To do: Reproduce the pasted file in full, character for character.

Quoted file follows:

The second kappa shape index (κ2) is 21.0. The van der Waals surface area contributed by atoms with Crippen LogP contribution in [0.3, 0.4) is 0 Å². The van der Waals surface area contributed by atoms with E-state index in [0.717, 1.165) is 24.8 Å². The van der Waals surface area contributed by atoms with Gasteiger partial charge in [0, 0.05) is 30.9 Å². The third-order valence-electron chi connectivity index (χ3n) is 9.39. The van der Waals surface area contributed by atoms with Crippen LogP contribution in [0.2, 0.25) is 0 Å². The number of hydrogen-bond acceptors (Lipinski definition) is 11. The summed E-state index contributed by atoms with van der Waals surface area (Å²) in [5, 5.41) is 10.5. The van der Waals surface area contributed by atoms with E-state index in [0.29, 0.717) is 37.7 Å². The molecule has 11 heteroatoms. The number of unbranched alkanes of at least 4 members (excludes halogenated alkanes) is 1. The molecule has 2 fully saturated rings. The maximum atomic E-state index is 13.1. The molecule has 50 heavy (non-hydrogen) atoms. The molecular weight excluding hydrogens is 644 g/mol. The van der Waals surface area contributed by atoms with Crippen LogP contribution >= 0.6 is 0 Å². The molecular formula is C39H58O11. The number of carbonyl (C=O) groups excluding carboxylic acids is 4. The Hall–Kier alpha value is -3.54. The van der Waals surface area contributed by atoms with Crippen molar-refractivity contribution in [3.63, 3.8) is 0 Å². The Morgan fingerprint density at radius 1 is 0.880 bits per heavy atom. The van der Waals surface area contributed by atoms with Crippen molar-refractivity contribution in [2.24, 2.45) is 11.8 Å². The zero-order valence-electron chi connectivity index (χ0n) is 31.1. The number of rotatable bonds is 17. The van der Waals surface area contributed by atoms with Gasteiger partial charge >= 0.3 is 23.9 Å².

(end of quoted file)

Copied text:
The second kappa shape index (κ2) is 21.0. The van der Waals surface area contributed by atoms with Crippen LogP contribution in [0.3, 0.4) is 0 Å². The van der Waals surface area contributed by atoms with E-state index in [0.717, 1.165) is 24.8 Å². The van der Waals surface area contributed by atoms with Gasteiger partial charge in [0, 0.05) is 30.9 Å². The third-order valence-electron chi connectivity index (χ3n) is 9.39. The van der Waals surface area contributed by atoms with Crippen LogP contribution in [0.2, 0.25) is 0 Å². The number of hydrogen-bond acceptors (Lipinski definition) is 11. The summed E-state index contributed by atoms with van der Waals surface area (Å²) in [5, 5.41) is 10.5. The van der Waals surface area contributed by atoms with E-state index in [0.29, 0.717) is 37.7 Å². The molecule has 11 heteroatoms. The number of unbranched alkanes of at least 4 members (excludes halogenated alkanes) is 1. The molecule has 2 fully saturated rings. The maximum atomic E-state index is 13.1. The molecule has 50 heavy (non-hydrogen) atoms. The molecular weight excluding hydrogens is 644 g/mol. The van der Waals surface area contributed by atoms with Crippen LogP contribution >= 0.6 is 0 Å². The molecular formula is C39H58O11. The number of carbonyl (C=O) groups excluding carboxylic acids is 4. The Hall–Kier alpha value is -3.54. The van der Waals surface area contributed by atoms with Crippen molar-refractivity contribution in [3.63, 3.8) is 0 Å². The Morgan fingerprint density at radius 1 is 0.880 bits per heavy atom. The van der Waals surface area contributed by atoms with Crippen molar-refractivity contribution in [2.24, 2.45) is 11.8 Å². The zero-order valence-electron chi connectivity index (χ0n) is 31.1. The number of rotatable bonds is 17. The van der Waals surface area contributed by atoms with Gasteiger partial charge >= 0.3 is 23.9 Å².